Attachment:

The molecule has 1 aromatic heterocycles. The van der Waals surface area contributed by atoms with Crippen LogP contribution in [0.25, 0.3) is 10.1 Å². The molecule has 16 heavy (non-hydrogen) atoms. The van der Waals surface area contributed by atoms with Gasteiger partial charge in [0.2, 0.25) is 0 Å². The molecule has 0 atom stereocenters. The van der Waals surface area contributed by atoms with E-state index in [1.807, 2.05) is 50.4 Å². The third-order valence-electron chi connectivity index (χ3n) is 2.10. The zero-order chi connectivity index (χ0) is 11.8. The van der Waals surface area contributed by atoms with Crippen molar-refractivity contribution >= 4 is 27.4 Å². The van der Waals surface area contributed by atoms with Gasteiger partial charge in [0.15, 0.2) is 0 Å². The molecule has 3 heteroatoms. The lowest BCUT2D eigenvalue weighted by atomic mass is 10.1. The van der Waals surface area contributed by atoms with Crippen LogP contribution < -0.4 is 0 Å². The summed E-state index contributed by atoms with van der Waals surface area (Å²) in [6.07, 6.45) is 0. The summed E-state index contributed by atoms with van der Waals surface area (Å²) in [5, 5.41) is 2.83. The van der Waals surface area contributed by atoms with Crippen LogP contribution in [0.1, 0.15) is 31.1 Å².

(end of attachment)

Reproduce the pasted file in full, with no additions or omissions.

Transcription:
The molecule has 1 aromatic heterocycles. The van der Waals surface area contributed by atoms with Crippen LogP contribution in [0.25, 0.3) is 10.1 Å². The molecule has 16 heavy (non-hydrogen) atoms. The van der Waals surface area contributed by atoms with Gasteiger partial charge in [0.2, 0.25) is 0 Å². The molecule has 0 atom stereocenters. The van der Waals surface area contributed by atoms with E-state index in [1.807, 2.05) is 50.4 Å². The third-order valence-electron chi connectivity index (χ3n) is 2.10. The zero-order chi connectivity index (χ0) is 11.8. The van der Waals surface area contributed by atoms with Crippen molar-refractivity contribution >= 4 is 27.4 Å². The van der Waals surface area contributed by atoms with Gasteiger partial charge in [0.15, 0.2) is 0 Å². The molecule has 3 heteroatoms. The lowest BCUT2D eigenvalue weighted by atomic mass is 10.1. The van der Waals surface area contributed by atoms with Crippen LogP contribution < -0.4 is 0 Å². The summed E-state index contributed by atoms with van der Waals surface area (Å²) in [6.07, 6.45) is 0. The summed E-state index contributed by atoms with van der Waals surface area (Å²) in [5, 5.41) is 2.83. The van der Waals surface area contributed by atoms with Crippen LogP contribution in [0.1, 0.15) is 31.1 Å².